JAKARTA, INDONESIA — The ASEAN Leaders’ Summit last week culminated in a five-point consensus aimed at resolving the current Myanmar crisis, which was triggered by a military coup in early Feb.
Beyond reaching the consensus, however, questions arise as to how it will actually be implemented and whether the 10-member bloc will be able to take stern action to end the violence in Myanmar.
The five-point consensus focuses on five issues: Ending violence, starting a constructive dialogue involving all related parties, distributing aid to Myanmar, appointing a special envoy to facilitate a discussion, and allowing an envoy to visit the country.
ASEAN under strong criticism for responding too slowly to the Myanmar crisis
The Myanmar military takeover, which led to the arrest of de facto leader Aung San Suu Kyi — often regarded as the beacon of democracy for the country — and the country’s president Win Myint has drawn international attention.
Rights activists have slammed ASEAN for responding to the Myanmar situation too slowly.
Data from the Assistance Association for Political Prisoners (AAPP) showed that over 700 have died from the anti-military demonstrations since the coup broke out on 1 Feb.
International relations expert Yusran affirmed this view, saying that ASEAN is often viewed as an organisation that draws up plenty of agreements but one that does little to implement them.
“About how to end the violence, as highlighted in a statement, ASEAN has received a commitment from the junta military to welcome a special envoy who will be tasked to mediate a dialogue involving all concerned parties,” he told TOC in a recent interview.
Yusran opined that ASEAN’s non-interference principle has halted the association’s ability to swiftly take actions to pressure Myanmar.
ASEAN member countries have expressed mixed responses to the Myanmar coup.
Indonesia and Singapore have strongly opposed the violence meted out by the Tatmadaw against pro-democracy protesters and other civilians. Thailand and Laos, however, said that the current situation in Myanmar is its domestic problem.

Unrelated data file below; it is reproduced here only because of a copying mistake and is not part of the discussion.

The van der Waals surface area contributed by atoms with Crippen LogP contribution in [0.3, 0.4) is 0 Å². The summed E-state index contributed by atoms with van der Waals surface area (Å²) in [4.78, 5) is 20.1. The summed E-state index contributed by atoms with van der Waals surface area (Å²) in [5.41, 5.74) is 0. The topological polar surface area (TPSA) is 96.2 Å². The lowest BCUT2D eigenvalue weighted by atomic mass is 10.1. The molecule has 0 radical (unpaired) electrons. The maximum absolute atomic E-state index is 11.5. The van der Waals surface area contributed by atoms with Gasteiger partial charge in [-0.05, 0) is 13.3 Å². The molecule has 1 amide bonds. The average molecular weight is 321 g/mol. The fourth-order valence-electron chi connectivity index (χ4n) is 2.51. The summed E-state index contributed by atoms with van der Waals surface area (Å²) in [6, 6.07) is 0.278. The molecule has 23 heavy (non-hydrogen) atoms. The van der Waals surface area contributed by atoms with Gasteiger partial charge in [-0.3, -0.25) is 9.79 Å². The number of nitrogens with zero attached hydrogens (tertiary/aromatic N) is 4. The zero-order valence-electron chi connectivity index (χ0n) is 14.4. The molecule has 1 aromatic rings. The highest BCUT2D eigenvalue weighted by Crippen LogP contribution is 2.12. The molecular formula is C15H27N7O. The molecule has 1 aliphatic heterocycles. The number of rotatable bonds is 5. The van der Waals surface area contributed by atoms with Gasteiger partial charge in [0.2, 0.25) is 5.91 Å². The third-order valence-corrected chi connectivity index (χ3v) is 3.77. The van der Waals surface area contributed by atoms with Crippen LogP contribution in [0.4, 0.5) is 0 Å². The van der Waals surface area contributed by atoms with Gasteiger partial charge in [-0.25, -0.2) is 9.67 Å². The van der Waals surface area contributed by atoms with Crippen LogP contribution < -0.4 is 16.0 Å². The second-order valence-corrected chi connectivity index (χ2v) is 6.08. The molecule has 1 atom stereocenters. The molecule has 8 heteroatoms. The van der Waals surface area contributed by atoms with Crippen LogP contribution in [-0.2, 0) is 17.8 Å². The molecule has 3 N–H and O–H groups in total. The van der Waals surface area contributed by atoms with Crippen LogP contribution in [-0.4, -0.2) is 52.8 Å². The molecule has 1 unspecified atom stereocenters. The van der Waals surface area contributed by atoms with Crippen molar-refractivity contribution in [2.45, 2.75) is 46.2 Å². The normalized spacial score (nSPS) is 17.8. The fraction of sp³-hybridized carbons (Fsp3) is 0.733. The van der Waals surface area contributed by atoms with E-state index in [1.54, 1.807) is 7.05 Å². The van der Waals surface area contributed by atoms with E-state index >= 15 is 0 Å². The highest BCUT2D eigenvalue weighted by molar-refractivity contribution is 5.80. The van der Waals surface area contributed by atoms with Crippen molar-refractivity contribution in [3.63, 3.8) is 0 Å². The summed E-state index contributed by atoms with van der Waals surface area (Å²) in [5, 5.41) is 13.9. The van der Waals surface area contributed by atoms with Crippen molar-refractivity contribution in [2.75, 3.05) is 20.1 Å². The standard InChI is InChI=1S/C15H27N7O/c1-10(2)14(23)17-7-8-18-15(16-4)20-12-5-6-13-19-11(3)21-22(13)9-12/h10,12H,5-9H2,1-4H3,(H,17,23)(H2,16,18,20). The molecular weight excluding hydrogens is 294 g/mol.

“Military coup is common in some of the ASEAN member countries like Thailand … In the end, mechanisms in the institution have managed to solve the crisis amid sharp criticism of the bloc’s role in conflict resolution. The most important thing is how ASEAN maximises the use of its channels to solve the crisis peacefully,” the lecturer added.
When can a regional organisation or association such as ASEAN meddle in its member country’s internal affairs?
Yusran stated that in the case of regional organisations or association, a country must get approval from the respected country before taking part to resolve that country’s internal problem as highlighted in the organisation’s Code of Conduct (CoC).
“It’s different if we speak of the United Nations (U.N). The U.N decided to intervene despite opposition like what happened during the first Gulf War. The UNSC then agreed on a military action that led to a resolution.”
“Of course, it can be done as long as no countries veto it in the decision-making process. Whether it is necessary for a regional organisation can step in, it will depend on the permit from the targeted country and the mechanism in the organisation,” Yusran explained.
However, he noted that if the U.N. sees the situation in Myanmar as threatening from many aspects and the UNSC agrees to take multilateral action by sending its troops, such a move can be possible in the current case of Myanmar.
A past example is that of Iraq’s invasion of Kuwait in 1990 that led to the first Gulf War in the early 1990s.
Aid organisations hope for smooth aid delivery in the wake of the summit
Mike Shanley, CEO of AidKonekt Data, a software company that monitors the USAID funding market, welcomed the summit as the five-point consensus includes the importance of aid delivery to Myanmar.
“We hope aid organisations can meet virtually to discuss the priorities and ways forward, and to coordinate their response and investments,” Shanley told TOC in a Skype interview on 29 Apr, adding that the latest situation in Myanmar poses a challenge to aid donors.
“It is important to have a clearer discussion of the roles and coordination platform for international aid donors in responding to the summit outcome. There are significant resources that multilateral and bilateral aid donors can bring to the table, but coordination is always important in maximising the impact of these investments and reducing overlap,” Shanley stated.